The primary reason I wanted to write this series on the American TESOL Institute is to provide a detailed account of my experience through the entire course, as well as many other 3rd party accounts as I can find. Essentially, I want to provide the kind of information I wish I had before I enrolled in the ATI course.

The gate to the office of ATI in Bangkok.

I should begin by saying; they are real and not a scam, what seems to be the primary concern of most people looking for this same info. Outside of their official site(s), it can be difficult to find valid information about ATI. This is for 2 reasons. First, they are relatively new compared to most TEFL/CELTA/TESOL programs. The other is that they spam search engines with many official sites and dozens of other places they stick their name and info.

If you have any specific questions not covered in these, please ask. I’d be happy to answer.

American TESOL Institute Series

Placement

One added advantage of the American TESOL Institute’s Special Thai Project (and most of their certification programs in other countries, I gather) is that they place their graduates into a school in the country where they are trained.  They do this using a 3rd party placement agency, which in our case was Pat from Innovative Solutions.

Part of the campus where their Ramkhamhaeng school was.

Toward the end of the course is when most of us began to find out about our various placements.  Sarah and Christy had been told almost from the start that they would be at a school near the JL Bangkok in the Ramkhamhaeng district, one that Whittney (the ATI instructor) backed up as a very nice school.

A little past midway through, I was told I would be placed into a school along with Megan and Morgan.  We had no other details about the location or what exactly we might be teaching, just that we had already been found a school.

Around the same time, Craig was brought by Pat’s assistant Pak to a school, near Sukhumvit to see his future placement and meet with the faculty and administration.  David later found out he was going to Ayutthaya.  Bobby had still not heard anything well into the end of the final week of the course.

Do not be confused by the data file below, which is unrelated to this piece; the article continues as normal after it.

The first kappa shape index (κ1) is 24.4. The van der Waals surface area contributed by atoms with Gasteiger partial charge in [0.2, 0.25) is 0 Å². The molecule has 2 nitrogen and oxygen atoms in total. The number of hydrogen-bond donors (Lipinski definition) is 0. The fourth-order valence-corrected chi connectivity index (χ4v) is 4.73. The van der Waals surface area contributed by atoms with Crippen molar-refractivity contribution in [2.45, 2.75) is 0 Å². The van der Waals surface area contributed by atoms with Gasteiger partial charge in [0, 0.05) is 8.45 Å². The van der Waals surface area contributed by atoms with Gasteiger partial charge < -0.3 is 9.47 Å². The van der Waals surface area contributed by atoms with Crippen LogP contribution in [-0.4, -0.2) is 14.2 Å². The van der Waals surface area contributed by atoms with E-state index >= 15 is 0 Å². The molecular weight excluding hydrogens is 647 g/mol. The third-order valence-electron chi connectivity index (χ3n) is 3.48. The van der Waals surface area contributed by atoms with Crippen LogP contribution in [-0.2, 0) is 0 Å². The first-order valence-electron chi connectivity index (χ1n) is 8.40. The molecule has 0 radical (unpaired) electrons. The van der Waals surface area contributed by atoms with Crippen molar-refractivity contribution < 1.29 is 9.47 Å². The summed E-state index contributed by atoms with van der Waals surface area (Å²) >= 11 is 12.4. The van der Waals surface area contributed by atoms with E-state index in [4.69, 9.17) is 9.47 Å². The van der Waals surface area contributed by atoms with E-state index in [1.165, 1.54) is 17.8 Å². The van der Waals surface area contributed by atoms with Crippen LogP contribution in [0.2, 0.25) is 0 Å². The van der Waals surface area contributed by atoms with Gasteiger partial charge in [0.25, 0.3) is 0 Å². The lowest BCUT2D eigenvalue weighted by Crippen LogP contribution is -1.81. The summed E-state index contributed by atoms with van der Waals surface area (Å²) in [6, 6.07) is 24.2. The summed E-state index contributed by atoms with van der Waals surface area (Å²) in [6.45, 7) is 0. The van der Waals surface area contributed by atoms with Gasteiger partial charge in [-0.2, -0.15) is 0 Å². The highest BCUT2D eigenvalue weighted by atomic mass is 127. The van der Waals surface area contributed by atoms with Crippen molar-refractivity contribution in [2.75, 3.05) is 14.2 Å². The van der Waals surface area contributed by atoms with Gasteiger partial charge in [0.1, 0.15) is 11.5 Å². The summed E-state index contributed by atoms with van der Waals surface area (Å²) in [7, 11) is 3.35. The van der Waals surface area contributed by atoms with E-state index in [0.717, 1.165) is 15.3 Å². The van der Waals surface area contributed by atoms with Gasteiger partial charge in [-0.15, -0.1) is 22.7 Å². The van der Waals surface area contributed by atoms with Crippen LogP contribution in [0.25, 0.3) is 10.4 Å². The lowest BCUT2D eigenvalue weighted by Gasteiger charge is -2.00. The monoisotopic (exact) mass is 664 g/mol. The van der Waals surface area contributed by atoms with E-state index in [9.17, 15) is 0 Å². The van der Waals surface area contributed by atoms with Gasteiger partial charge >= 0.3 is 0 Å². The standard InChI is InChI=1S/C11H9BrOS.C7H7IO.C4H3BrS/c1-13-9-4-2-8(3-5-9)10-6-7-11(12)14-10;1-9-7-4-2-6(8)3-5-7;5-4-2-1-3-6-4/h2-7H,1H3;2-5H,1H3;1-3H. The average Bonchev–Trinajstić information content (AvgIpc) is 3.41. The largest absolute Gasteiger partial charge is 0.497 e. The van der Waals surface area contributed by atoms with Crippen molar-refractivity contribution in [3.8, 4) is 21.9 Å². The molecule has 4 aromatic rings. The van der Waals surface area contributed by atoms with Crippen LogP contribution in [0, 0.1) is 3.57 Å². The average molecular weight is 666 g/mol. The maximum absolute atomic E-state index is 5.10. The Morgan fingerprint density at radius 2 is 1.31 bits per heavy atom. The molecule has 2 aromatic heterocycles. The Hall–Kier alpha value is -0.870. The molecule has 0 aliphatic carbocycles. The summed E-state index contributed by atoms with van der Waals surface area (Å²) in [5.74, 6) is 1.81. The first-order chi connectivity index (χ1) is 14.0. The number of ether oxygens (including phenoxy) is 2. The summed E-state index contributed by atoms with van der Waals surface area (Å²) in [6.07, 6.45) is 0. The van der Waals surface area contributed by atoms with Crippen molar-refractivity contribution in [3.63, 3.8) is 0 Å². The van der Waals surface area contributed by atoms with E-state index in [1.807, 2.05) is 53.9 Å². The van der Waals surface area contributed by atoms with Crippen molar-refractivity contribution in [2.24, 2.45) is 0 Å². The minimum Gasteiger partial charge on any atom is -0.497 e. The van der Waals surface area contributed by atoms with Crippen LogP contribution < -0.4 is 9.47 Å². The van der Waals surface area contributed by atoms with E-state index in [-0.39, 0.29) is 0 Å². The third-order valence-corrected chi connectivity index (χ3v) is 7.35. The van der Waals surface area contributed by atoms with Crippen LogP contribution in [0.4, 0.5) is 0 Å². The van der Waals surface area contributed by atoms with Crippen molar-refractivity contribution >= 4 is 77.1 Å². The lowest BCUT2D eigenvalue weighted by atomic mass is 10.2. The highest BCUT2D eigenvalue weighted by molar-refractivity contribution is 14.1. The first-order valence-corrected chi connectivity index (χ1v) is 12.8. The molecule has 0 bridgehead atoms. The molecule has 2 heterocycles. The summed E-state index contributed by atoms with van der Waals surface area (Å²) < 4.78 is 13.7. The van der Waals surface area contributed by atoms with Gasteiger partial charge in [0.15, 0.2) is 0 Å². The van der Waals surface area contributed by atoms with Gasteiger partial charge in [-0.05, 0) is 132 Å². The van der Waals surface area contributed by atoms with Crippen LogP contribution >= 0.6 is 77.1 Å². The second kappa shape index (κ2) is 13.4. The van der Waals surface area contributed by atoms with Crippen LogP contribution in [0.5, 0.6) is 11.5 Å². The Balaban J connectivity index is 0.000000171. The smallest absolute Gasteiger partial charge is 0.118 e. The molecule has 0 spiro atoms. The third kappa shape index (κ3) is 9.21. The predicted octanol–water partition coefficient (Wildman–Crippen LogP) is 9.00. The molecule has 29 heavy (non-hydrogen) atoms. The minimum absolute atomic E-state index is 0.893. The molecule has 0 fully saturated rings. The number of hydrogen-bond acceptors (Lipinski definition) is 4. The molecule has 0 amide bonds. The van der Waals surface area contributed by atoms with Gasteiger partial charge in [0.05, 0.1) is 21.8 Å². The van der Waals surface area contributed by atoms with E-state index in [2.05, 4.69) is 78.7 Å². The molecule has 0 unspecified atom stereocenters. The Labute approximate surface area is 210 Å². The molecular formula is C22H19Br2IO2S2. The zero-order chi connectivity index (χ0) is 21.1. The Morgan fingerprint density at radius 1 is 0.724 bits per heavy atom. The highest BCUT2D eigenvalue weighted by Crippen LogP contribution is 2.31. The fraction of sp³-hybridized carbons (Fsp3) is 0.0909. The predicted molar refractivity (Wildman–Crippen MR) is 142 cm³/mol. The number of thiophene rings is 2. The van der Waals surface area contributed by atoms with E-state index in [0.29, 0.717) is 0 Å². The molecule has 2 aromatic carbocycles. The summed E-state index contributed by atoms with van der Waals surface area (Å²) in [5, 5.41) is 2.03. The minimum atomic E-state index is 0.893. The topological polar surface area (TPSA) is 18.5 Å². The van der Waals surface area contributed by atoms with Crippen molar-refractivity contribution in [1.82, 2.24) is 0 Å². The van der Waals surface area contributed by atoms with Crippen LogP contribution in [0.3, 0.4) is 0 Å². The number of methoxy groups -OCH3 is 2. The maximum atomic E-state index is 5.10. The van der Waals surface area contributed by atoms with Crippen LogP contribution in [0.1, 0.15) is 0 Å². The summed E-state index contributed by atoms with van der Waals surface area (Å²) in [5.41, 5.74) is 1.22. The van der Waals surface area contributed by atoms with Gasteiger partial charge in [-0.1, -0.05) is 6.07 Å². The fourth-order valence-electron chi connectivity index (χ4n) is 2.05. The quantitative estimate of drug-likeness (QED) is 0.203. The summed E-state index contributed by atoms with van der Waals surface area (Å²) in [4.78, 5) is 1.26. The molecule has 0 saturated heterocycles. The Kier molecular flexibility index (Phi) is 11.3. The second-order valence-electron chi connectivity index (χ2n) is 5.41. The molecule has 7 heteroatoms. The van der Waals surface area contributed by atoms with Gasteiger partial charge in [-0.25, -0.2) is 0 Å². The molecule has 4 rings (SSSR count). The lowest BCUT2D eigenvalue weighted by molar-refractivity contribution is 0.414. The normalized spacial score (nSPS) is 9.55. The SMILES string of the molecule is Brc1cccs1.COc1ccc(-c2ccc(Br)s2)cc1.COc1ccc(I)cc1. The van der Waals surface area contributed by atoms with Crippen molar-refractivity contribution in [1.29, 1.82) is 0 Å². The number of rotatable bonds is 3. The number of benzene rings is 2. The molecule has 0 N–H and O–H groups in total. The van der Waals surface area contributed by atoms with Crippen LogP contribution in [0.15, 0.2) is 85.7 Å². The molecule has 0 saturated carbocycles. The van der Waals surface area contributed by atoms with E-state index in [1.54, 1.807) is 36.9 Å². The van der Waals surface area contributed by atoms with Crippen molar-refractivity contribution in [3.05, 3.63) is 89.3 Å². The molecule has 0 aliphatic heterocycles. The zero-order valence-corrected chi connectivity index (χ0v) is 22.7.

While others were anxious or excited or sometimes even worried about their placement, I enjoyed just taking the news as it came; things had worked out just fine so far and I had been given no reason to think that they wouldn’t continue to.

One scenario that most of us were told to expect was that, because of the 2 months of school cancelled by the flood, schools would be open on Saturdays as well this upcoming semester.  It was something that disappointed most of the course members, as it would stifle any weekend plans or trips.  I didn’t mind the prospect so much, as my goal was to save up more to travel long-term, not short little vacations.   I did, however want to make sure we would be compensated for the extra days, rather than just working more for the usual salary.  We couldn’t seem to get an answer on that one way or the other though.

How ATI/Innovative Solutions’ Placement Works

The job placement that ATI offers is a helpful service for newcomers to the whole situation.  Although their 10 or more official sites (see Pre-Course post) have some contradicting information, what most advertise is that you will complete the course, receive your TESOL certificate, and receive a job in Thailand for 4-5 months making the equivalent of (approx.) US$1000 per month, which translates to a pay of 30,000 Thai baht.

The way that the placement in schools actually works is that Pat and Innovative Solutions (ATI is essentially done at this point) has a network of contact schools, mostly near Bangkok, which the ATI graduates will be placed in.